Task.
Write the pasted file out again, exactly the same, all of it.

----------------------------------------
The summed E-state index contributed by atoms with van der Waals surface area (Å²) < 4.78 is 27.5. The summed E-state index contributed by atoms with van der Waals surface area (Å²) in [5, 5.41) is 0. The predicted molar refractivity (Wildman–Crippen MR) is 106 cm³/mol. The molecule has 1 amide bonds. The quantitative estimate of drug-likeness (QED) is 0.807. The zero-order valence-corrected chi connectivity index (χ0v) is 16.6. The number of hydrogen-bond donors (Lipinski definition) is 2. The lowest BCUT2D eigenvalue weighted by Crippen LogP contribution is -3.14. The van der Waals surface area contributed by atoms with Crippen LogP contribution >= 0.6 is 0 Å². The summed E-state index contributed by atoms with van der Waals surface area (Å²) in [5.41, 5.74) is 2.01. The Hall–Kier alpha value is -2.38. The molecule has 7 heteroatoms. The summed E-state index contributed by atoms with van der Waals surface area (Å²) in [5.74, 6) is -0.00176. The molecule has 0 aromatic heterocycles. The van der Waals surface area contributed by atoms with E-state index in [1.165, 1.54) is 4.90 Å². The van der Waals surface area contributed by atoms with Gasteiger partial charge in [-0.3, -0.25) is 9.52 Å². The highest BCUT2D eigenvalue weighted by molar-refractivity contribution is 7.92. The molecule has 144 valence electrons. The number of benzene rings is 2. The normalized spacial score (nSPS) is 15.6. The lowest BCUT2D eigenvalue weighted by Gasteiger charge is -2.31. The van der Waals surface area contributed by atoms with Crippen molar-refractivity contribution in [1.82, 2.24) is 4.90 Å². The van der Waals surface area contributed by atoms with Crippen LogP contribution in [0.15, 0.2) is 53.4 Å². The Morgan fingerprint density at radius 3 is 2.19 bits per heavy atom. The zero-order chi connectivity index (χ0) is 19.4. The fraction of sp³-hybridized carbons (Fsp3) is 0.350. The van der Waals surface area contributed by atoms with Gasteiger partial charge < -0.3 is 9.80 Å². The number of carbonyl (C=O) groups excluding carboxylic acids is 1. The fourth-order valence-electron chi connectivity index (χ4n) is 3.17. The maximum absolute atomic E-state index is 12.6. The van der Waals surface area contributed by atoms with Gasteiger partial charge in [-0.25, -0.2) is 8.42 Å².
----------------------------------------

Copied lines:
The summed E-state index contributed by atoms with van der Waals surface area (Å²) < 4.78 is 27.5. The summed E-state index contributed by atoms with van der Waals surface area (Å²) in [5, 5.41) is 0. The predicted molar refractivity (Wildman–Crippen MR) is 106 cm³/mol. The molecule has 1 amide bonds. The quantitative estimate of drug-likeness (QED) is 0.807. The zero-order valence-corrected chi connectivity index (χ0v) is 16.6. The number of hydrogen-bond donors (Lipinski definition) is 2. The lowest BCUT2D eigenvalue weighted by Crippen LogP contribution is -3.14. The van der Waals surface area contributed by atoms with Crippen LogP contribution >= 0.6 is 0 Å². The summed E-state index contributed by atoms with van der Waals surface area (Å²) in [5.41, 5.74) is 2.01. The Hall–Kier alpha value is -2.38. The molecule has 7 heteroatoms. The summed E-state index contributed by atoms with van der Waals surface area (Å²) in [5.74, 6) is -0.00176. The molecule has 0 aromatic heterocycles. The van der Waals surface area contributed by atoms with E-state index in [1.165, 1.54) is 4.90 Å². The van der Waals surface area contributed by atoms with Gasteiger partial charge in [-0.3, -0.25) is 9.52 Å². The highest BCUT2D eigenvalue weighted by molar-refractivity contribution is 7.92. The molecule has 144 valence electrons. The number of benzene rings is 2. The normalized spacial score (nSPS) is 15.6. The lowest BCUT2D eigenvalue weighted by Gasteiger charge is -2.31. The van der Waals surface area contributed by atoms with Crippen molar-refractivity contribution in [1.82, 2.24) is 4.90 Å². The van der Waals surface area contributed by atoms with Crippen LogP contribution in [0.15, 0.2) is 53.4 Å². The Morgan fingerprint density at radius 3 is 2.19 bits per heavy atom. The zero-order chi connectivity index (χ0) is 19.4. The fraction of sp³-hybridized carbons (Fsp3) is 0.350. The van der Waals surface area contributed by atoms with Gasteiger partial charge < -0.3 is 9.80 Å². The number of carbonyl (C=O) groups excluding carboxylic acids is 1. The fourth-order valence-electron chi connectivity index (χ4n) is 3.17. The maximum absolute atomic E-state index is 12.6. The van der Waals surface area contributed by atoms with Gasteiger partial charge in [-0.25, -0.2) is 8.42 Å².